Author Topic: What does a good wind down consist of (Includes 4S ritual)  (Read 23982 times)

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Offline *Ali*

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What does a good wind down consist of (Includes 4S ritual)
« on: June 23, 2011, 20:34:59 pm »
A wind down is a series of predictable events to a baby.  Each of us has our own wind down.  The length of the wind down can vary with the baby and their needs. Some prefer longer, some very short.  A general example could be: enter nursery, change diaper, swaddle, close curtains, sit in chair and sing a song, (some swaddle here) and place in crib.  If you are still using shush pat, you would start this after swaddling.  The most important factor is predictability. Your baby needs to understand a series of steps means sleep is coming.

Especially for younger babies, Tracy developed a plan for winding-down, termed the "Four S" ritual. It's an example of a really good wind-down and, done for every nap (and bedtime) can help baby learn s/he is going to sleep. This makes it a much more relaxed affair!

Four S ritual:

- Setting the stage - go into baby's room, away from toys and the rest of the house, and do the same thing every time, be it changing a nappy, saying 'bye bye' to the sun, closing the blinds, putting on music/white noise.

- Swaddling - I can't recommend this highly enough for younger babies. It helps them control their limbs whilst asleep, and so makes them much less likely to wake themselves up. Also it makes them feel more secure. Tracy recommended it for definite up to 3 to 4 months, but also said that some babies benefit up to 8 to 9 months. It is, however, not recommended for those babies who are tummy sleepers, or when they start to roll, but cannot yet lift their heads up when on their tummies.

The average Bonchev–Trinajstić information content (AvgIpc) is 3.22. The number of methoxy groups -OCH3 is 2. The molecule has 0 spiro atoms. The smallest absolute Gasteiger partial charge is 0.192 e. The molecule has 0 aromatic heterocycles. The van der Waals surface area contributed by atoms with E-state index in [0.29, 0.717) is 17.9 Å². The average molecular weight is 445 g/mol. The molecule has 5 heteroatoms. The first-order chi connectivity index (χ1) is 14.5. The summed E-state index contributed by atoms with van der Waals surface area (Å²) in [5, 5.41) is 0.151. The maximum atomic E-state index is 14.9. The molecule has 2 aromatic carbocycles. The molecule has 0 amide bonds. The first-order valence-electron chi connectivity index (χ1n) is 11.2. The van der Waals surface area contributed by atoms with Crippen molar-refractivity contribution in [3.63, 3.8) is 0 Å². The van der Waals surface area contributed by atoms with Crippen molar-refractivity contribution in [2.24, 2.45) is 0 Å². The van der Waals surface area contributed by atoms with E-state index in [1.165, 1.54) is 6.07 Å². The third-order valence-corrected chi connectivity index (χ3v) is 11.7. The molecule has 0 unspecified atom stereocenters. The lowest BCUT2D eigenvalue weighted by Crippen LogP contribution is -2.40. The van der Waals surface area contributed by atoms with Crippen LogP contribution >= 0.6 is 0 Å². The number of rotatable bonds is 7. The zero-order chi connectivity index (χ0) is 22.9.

- Sitting - simply sit with your baby for a few minutes, preferably in the dark, with as little visual stimulation as possible. No rocking/jiggling/etc. Just sit and be calm, and let baby relax.

- Shush-pat method - Because younger babies can't concentrate on more than two things at a time, Tracy developed this method. It can be done on your shoulder (just make sure baby doesn't fall completely asleep before you put him down) or in the cot. It's quite simple - whilst rhythmically patting him on the back, you also whisper "sssh, sssh, sssh" in his ear. This helps him to stop concentrating on crying, and calms him down. This method is a great alternative to rocking or holding to sleep, and will eventually teach the baby the skills of sleeping independently.

For any further clarification on these methods, please see the Naps forum.
Cadan Dec 2009 and Colby Aug 2011